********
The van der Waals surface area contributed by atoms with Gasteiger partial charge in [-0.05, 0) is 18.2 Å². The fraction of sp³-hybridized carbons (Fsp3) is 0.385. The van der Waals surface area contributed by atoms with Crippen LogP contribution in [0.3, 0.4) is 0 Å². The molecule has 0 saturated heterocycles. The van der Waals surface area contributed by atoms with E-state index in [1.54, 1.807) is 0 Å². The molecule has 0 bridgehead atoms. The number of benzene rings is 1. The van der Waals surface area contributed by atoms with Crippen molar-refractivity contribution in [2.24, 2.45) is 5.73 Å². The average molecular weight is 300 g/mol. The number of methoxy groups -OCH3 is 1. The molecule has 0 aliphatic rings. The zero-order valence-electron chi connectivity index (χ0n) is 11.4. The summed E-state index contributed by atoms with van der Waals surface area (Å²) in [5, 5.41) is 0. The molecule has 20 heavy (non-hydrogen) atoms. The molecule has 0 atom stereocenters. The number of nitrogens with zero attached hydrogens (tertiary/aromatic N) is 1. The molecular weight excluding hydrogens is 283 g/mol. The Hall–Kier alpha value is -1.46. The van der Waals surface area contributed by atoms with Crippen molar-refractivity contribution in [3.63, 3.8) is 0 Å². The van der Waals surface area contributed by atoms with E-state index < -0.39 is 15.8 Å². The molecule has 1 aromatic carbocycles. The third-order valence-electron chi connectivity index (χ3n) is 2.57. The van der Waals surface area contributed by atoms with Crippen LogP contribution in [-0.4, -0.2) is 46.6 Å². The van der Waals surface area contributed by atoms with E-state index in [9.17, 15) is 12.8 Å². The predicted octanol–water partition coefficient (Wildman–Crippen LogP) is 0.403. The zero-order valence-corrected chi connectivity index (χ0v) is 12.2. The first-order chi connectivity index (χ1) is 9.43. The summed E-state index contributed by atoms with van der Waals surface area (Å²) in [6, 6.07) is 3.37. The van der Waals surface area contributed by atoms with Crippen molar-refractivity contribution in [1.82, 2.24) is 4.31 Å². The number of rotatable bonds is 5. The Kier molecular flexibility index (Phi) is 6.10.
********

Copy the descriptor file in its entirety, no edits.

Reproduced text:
The van der Waals surface area contributed by atoms with Gasteiger partial charge in [-0.05, 0) is 18.2 Å². The fraction of sp³-hybridized carbons (Fsp3) is 0.385. The van der Waals surface area contributed by atoms with Crippen LogP contribution in [0.3, 0.4) is 0 Å². The molecule has 0 saturated heterocycles. The van der Waals surface area contributed by atoms with E-state index in [1.54, 1.807) is 0 Å². The molecule has 0 bridgehead atoms. The number of benzene rings is 1. The van der Waals surface area contributed by atoms with Crippen molar-refractivity contribution in [2.24, 2.45) is 5.73 Å². The average molecular weight is 300 g/mol. The number of methoxy groups -OCH3 is 1. The molecule has 0 aliphatic rings. The zero-order valence-electron chi connectivity index (χ0n) is 11.4. The summed E-state index contributed by atoms with van der Waals surface area (Å²) in [5, 5.41) is 0. The molecule has 20 heavy (non-hydrogen) atoms. The molecule has 0 atom stereocenters. The number of nitrogens with zero attached hydrogens (tertiary/aromatic N) is 1. The molecular weight excluding hydrogens is 283 g/mol. The Hall–Kier alpha value is -1.46. The van der Waals surface area contributed by atoms with Crippen molar-refractivity contribution in [3.63, 3.8) is 0 Å². The van der Waals surface area contributed by atoms with E-state index < -0.39 is 15.8 Å². The molecule has 1 aromatic carbocycles. The third-order valence-electron chi connectivity index (χ3n) is 2.57. The van der Waals surface area contributed by atoms with Crippen LogP contribution in [-0.4, -0.2) is 46.6 Å². The van der Waals surface area contributed by atoms with E-state index in [9.17, 15) is 12.8 Å². The predicted octanol–water partition coefficient (Wildman–Crippen LogP) is 0.403. The zero-order valence-corrected chi connectivity index (χ0v) is 12.2. The first-order chi connectivity index (χ1) is 9.43. The summed E-state index contributed by atoms with van der Waals surface area (Å²) in [6, 6.07) is 3.37. The van der Waals surface area contributed by atoms with Crippen molar-refractivity contribution in [1.82, 2.24) is 4.31 Å². The number of rotatable bonds is 5. The Kier molecular flexibility index (Phi) is 6.10.